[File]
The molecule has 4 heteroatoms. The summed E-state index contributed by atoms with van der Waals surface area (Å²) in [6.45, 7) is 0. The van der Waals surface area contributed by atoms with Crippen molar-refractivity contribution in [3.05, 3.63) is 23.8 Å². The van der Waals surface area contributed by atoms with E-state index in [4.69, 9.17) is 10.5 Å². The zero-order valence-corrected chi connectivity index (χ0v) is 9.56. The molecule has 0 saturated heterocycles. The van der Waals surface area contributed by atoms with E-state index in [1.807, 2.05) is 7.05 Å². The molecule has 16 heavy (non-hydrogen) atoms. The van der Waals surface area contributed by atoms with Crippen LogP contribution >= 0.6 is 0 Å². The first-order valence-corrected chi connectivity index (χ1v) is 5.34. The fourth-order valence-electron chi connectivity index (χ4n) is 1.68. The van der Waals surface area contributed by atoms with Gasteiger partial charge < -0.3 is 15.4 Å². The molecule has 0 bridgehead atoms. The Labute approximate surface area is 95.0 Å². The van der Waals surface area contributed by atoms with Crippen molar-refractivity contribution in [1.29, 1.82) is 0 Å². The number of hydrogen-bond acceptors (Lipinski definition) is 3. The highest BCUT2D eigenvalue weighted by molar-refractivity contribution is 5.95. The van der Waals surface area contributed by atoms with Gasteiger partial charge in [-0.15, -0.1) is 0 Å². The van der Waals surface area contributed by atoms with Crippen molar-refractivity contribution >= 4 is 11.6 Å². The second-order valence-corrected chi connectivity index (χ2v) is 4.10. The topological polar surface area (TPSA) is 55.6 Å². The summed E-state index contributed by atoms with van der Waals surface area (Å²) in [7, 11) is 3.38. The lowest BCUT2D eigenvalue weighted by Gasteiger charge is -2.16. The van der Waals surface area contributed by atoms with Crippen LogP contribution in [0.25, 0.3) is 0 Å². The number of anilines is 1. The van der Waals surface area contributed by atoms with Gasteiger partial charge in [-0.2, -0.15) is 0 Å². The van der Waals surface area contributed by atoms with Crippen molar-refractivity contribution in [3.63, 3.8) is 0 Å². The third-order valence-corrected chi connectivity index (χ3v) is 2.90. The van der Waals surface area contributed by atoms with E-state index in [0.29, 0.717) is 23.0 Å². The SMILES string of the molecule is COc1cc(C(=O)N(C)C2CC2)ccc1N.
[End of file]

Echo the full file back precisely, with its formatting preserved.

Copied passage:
The molecule has 4 heteroatoms. The summed E-state index contributed by atoms with van der Waals surface area (Å²) in [6.45, 7) is 0. The van der Waals surface area contributed by atoms with Crippen molar-refractivity contribution in [3.05, 3.63) is 23.8 Å². The van der Waals surface area contributed by atoms with E-state index in [4.69, 9.17) is 10.5 Å². The zero-order valence-corrected chi connectivity index (χ0v) is 9.56. The molecule has 0 saturated heterocycles. The van der Waals surface area contributed by atoms with E-state index in [1.807, 2.05) is 7.05 Å². The molecule has 16 heavy (non-hydrogen) atoms. The van der Waals surface area contributed by atoms with Crippen LogP contribution >= 0.6 is 0 Å². The first-order valence-corrected chi connectivity index (χ1v) is 5.34. The fourth-order valence-electron chi connectivity index (χ4n) is 1.68. The van der Waals surface area contributed by atoms with Gasteiger partial charge < -0.3 is 15.4 Å². The molecule has 0 bridgehead atoms. The Labute approximate surface area is 95.0 Å². The van der Waals surface area contributed by atoms with Crippen molar-refractivity contribution in [1.29, 1.82) is 0 Å². The number of hydrogen-bond acceptors (Lipinski definition) is 3. The highest BCUT2D eigenvalue weighted by molar-refractivity contribution is 5.95. The van der Waals surface area contributed by atoms with Gasteiger partial charge in [-0.15, -0.1) is 0 Å². The van der Waals surface area contributed by atoms with Crippen molar-refractivity contribution >= 4 is 11.6 Å². The second-order valence-corrected chi connectivity index (χ2v) is 4.10. The topological polar surface area (TPSA) is 55.6 Å². The summed E-state index contributed by atoms with van der Waals surface area (Å²) in [7, 11) is 3.38. The lowest BCUT2D eigenvalue weighted by Gasteiger charge is -2.16. The van der Waals surface area contributed by atoms with Crippen LogP contribution in [0.25, 0.3) is 0 Å². The number of anilines is 1. The van der Waals surface area contributed by atoms with Gasteiger partial charge in [-0.2, -0.15) is 0 Å². The van der Waals surface area contributed by atoms with Crippen molar-refractivity contribution in [3.63, 3.8) is 0 Å². The third-order valence-corrected chi connectivity index (χ3v) is 2.90. The van der Waals surface area contributed by atoms with E-state index in [0.29, 0.717) is 23.0 Å². The SMILES string of the molecule is COc1cc(C(=O)N(C)C2CC2)ccc1N.